A judge recently called drivers who use cellphones while behind the wheel “a plague on society,” as he sentenced a woman to six years in jail after killing a man in a fatal crash.
Marina Usaceva of Wisbech, Cambridgeshire, texted on two mobile devices while driving when she crashed her Jaguar into the back of Sukhdeep Singh Johal’s Peugeot 206, killing the 27-year-old biomedical science graduate and causing a three-vehicle pile-up, The Independent reports.
Usaceva, who is originally from Latvia, denied using a cellphone at the wheel before the crash, police say.
But Prosecutor Georgina Gibbs said an investigation found the 31-year-old had used a Sony phone to send a text message just before the crash, and receive another one on a second device around the same time.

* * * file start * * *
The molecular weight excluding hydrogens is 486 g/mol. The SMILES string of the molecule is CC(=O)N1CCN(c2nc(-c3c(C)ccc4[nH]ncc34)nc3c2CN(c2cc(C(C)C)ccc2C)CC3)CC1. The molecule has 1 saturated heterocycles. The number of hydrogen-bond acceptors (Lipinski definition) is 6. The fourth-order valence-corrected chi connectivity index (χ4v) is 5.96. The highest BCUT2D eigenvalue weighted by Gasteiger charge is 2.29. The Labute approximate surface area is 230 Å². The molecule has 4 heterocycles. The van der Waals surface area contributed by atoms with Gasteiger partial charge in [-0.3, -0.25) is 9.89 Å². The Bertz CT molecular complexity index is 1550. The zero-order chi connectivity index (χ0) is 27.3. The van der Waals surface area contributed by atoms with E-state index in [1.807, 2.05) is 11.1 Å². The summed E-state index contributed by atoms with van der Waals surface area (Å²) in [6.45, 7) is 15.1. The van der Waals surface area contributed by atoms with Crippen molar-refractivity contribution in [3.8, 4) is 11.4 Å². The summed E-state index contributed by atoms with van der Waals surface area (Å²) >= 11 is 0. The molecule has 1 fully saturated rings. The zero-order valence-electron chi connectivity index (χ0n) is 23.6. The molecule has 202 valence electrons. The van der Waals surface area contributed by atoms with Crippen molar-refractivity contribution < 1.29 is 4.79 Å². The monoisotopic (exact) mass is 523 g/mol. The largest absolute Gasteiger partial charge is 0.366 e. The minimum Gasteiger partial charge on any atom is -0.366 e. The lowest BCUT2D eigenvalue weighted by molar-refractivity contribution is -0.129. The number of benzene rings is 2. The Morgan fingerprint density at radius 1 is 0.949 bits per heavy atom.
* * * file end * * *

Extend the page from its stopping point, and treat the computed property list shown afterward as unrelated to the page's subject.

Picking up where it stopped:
Additionally, a Samsung phone sent one message, made one phone call and received three incoming calls in the 20 minute leading up to the crash, which happened in March 2013.
This is not the first time Usaceva has violated driving laws. Her driver’s license was suspended in 2009 and 2012 for using her phone behind the wheel.
Prosecutors said that Usaceva was traveling at 70 miles per hour or greater in a speed zone of 60 miles per hour.
According to Gov.UK, drivers are banned from using a hand-held device while riding a motorcycle or driving. The same rules apply if a driver is stopped at traffic lights or waiting in traffic.
Phones can only be used to call 999 or 112 in case of emergency, but only if the driver is safely parked. Penalties include points on a driver’s license and a fine. Major cases could lead to being disqualified from driving.
Laws in the U.S. are more lenient. No state bans all cellphone use for all drivers. Currently, 44 states ban texting while driving, but the other states are starting to enforce restrictions, according to the Governors Highway Safety Association.